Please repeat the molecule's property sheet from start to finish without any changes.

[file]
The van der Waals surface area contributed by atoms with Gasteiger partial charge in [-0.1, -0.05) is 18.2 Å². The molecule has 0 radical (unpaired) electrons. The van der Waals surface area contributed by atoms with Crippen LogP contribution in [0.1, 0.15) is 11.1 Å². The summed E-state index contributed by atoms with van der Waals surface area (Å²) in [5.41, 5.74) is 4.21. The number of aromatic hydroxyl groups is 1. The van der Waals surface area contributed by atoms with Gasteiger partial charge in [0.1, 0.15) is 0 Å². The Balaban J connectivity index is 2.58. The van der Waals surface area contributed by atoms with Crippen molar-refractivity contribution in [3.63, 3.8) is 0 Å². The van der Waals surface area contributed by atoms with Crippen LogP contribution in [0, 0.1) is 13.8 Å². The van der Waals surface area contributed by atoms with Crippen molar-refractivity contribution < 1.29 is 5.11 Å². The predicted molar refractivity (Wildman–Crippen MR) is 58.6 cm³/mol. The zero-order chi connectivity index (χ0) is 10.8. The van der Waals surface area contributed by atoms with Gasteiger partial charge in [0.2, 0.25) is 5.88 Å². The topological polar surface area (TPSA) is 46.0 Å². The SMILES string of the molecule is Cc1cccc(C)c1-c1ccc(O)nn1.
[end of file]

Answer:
The van der Waals surface area contributed by atoms with Gasteiger partial charge in [-0.1, -0.05) is 18.2 Å². The molecule has 0 radical (unpaired) electrons. The van der Waals surface area contributed by atoms with Crippen LogP contribution in [0.1, 0.15) is 11.1 Å². The summed E-state index contributed by atoms with van der Waals surface area (Å²) in [5.41, 5.74) is 4.21. The number of aromatic hydroxyl groups is 1. The van der Waals surface area contributed by atoms with Gasteiger partial charge in [0.1, 0.15) is 0 Å². The Balaban J connectivity index is 2.58. The van der Waals surface area contributed by atoms with Crippen molar-refractivity contribution in [3.63, 3.8) is 0 Å². The van der Waals surface area contributed by atoms with Crippen LogP contribution in [0, 0.1) is 13.8 Å². The van der Waals surface area contributed by atoms with Crippen molar-refractivity contribution < 1.29 is 5.11 Å². The predicted molar refractivity (Wildman–Crippen MR) is 58.6 cm³/mol. The zero-order chi connectivity index (χ0) is 10.8. The van der Waals surface area contributed by atoms with Gasteiger partial charge in [0.2, 0.25) is 5.88 Å². The topological polar surface area (TPSA) is 46.0 Å². The SMILES string of the molecule is Cc1cccc(C)c1-c1ccc(O)nn1.